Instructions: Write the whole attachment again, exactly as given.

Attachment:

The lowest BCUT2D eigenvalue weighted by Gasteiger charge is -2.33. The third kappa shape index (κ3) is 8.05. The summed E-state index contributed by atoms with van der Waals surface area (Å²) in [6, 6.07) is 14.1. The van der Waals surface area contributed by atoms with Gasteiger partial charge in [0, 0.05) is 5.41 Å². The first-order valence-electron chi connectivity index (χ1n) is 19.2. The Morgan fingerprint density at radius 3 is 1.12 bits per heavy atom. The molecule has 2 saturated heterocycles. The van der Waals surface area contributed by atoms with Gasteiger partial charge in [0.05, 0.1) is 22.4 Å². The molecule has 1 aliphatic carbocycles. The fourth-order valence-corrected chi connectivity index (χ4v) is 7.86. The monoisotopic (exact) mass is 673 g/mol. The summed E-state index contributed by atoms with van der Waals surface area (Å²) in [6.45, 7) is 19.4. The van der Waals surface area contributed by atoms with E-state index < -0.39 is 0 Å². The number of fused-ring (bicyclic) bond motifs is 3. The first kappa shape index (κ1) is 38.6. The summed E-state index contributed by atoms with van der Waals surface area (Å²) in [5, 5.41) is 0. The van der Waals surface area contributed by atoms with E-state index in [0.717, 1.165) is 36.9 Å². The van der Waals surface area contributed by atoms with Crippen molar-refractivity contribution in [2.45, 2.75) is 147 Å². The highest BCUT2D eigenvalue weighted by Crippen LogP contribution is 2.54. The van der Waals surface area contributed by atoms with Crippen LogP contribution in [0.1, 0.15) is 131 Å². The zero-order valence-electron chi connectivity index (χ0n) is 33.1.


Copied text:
The lowest BCUT2D eigenvalue weighted by Gasteiger charge is -2.33. The third kappa shape index (κ3) is 8.05. The summed E-state index contributed by atoms with van der Waals surface area (Å²) in [6, 6.07) is 14.1. The van der Waals surface area contributed by atoms with Gasteiger partial charge in [0, 0.05) is 5.41 Å². The first-order valence-electron chi connectivity index (χ1n) is 19.2. The Morgan fingerprint density at radius 3 is 1.12 bits per heavy atom. The molecule has 2 saturated heterocycles. The van der Waals surface area contributed by atoms with Gasteiger partial charge in [0.05, 0.1) is 22.4 Å². The molecule has 1 aliphatic carbocycles. The fourth-order valence-corrected chi connectivity index (χ4v) is 7.86. The monoisotopic (exact) mass is 673 g/mol. The summed E-state index contributed by atoms with van der Waals surface area (Å²) in [6.45, 7) is 19.4. The van der Waals surface area contributed by atoms with E-state index < -0.39 is 0 Å². The number of fused-ring (bicyclic) bond motifs is 3. The first kappa shape index (κ1) is 38.6. The summed E-state index contributed by atoms with van der Waals surface area (Å²) in [5, 5.41) is 0. The van der Waals surface area contributed by atoms with E-state index in [0.717, 1.165) is 36.9 Å². The van der Waals surface area contributed by atoms with Crippen molar-refractivity contribution in [2.45, 2.75) is 147 Å². The highest BCUT2D eigenvalue weighted by Crippen LogP contribution is 2.54. The van der Waals surface area contributed by atoms with Crippen LogP contribution in [0.1, 0.15) is 131 Å². The zero-order valence-electron chi connectivity index (χ0n) is 33.1.